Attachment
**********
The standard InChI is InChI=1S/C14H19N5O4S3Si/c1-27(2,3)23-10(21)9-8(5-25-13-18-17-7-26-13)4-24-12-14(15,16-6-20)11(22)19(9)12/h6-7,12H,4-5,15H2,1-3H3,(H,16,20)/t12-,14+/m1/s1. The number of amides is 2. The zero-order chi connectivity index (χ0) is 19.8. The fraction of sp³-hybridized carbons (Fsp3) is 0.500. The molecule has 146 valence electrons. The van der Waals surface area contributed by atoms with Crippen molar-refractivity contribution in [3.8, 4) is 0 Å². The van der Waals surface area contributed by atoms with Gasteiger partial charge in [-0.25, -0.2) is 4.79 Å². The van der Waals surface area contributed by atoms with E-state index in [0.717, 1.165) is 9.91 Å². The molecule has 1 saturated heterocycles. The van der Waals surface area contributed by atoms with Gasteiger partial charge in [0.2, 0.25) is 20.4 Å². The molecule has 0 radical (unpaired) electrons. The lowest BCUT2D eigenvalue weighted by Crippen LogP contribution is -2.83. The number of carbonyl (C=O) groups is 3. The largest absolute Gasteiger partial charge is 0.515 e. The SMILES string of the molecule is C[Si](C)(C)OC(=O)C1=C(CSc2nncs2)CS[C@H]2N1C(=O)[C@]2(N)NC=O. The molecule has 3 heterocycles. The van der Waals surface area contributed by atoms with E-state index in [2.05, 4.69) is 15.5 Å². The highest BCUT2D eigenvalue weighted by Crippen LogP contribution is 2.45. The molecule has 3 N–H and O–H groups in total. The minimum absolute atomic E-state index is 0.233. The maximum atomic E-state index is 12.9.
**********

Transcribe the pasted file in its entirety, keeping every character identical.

The standard InChI is InChI=1S/C14H19N5O4S3Si/c1-27(2,3)23-10(21)9-8(5-25-13-18-17-7-26-13)4-24-12-14(15,16-6-20)11(22)19(9)12/h6-7,12H,4-5,15H2,1-3H3,(H,16,20)/t12-,14+/m1/s1. The number of amides is 2. The zero-order chi connectivity index (χ0) is 19.8. The fraction of sp³-hybridized carbons (Fsp3) is 0.500. The molecule has 146 valence electrons. The van der Waals surface area contributed by atoms with Crippen molar-refractivity contribution in [3.8, 4) is 0 Å². The van der Waals surface area contributed by atoms with Gasteiger partial charge in [-0.25, -0.2) is 4.79 Å². The van der Waals surface area contributed by atoms with E-state index in [0.717, 1.165) is 9.91 Å². The molecule has 1 saturated heterocycles. The van der Waals surface area contributed by atoms with Gasteiger partial charge in [0.2, 0.25) is 20.4 Å². The molecule has 0 radical (unpaired) electrons. The lowest BCUT2D eigenvalue weighted by Crippen LogP contribution is -2.83. The number of carbonyl (C=O) groups is 3. The largest absolute Gasteiger partial charge is 0.515 e. The SMILES string of the molecule is C[Si](C)(C)OC(=O)C1=C(CSc2nncs2)CS[C@H]2N1C(=O)[C@]2(N)NC=O. The molecule has 3 heterocycles. The van der Waals surface area contributed by atoms with E-state index in [2.05, 4.69) is 15.5 Å². The highest BCUT2D eigenvalue weighted by Crippen LogP contribution is 2.45. The molecule has 3 N–H and O–H groups in total. The minimum absolute atomic E-state index is 0.233. The maximum atomic E-state index is 12.9.